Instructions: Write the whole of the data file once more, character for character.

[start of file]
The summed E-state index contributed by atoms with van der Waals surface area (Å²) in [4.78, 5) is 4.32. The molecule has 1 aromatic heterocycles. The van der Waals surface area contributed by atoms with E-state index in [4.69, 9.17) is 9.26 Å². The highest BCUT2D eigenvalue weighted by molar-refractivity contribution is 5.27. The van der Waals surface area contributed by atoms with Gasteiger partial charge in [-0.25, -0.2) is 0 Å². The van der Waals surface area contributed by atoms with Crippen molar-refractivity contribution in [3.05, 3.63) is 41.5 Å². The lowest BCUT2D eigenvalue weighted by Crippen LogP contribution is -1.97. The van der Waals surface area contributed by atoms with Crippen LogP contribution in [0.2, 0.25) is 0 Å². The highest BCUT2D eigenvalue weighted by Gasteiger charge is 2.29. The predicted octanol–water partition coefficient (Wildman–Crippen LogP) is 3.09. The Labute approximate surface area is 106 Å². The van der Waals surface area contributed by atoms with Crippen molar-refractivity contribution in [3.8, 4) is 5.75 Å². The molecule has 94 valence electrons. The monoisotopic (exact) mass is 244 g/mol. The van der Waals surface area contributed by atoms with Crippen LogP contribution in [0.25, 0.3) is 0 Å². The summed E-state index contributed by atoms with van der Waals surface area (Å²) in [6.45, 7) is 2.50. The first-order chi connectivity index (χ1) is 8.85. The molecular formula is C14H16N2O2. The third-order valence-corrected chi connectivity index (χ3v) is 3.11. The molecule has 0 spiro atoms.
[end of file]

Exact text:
The summed E-state index contributed by atoms with van der Waals surface area (Å²) in [4.78, 5) is 4.32. The molecule has 1 aromatic heterocycles. The van der Waals surface area contributed by atoms with E-state index in [4.69, 9.17) is 9.26 Å². The highest BCUT2D eigenvalue weighted by molar-refractivity contribution is 5.27. The van der Waals surface area contributed by atoms with Gasteiger partial charge in [-0.25, -0.2) is 0 Å². The van der Waals surface area contributed by atoms with Crippen molar-refractivity contribution in [3.05, 3.63) is 41.5 Å². The lowest BCUT2D eigenvalue weighted by Crippen LogP contribution is -1.97. The van der Waals surface area contributed by atoms with Crippen LogP contribution in [0.2, 0.25) is 0 Å². The highest BCUT2D eigenvalue weighted by Gasteiger charge is 2.29. The predicted octanol–water partition coefficient (Wildman–Crippen LogP) is 3.09. The Labute approximate surface area is 106 Å². The van der Waals surface area contributed by atoms with Crippen molar-refractivity contribution in [3.8, 4) is 5.75 Å². The molecule has 94 valence electrons. The monoisotopic (exact) mass is 244 g/mol. The van der Waals surface area contributed by atoms with Crippen LogP contribution in [0.25, 0.3) is 0 Å². The summed E-state index contributed by atoms with van der Waals surface area (Å²) in [6.45, 7) is 2.50. The first-order chi connectivity index (χ1) is 8.85. The molecular formula is C14H16N2O2. The third-order valence-corrected chi connectivity index (χ3v) is 3.11. The molecule has 0 spiro atoms.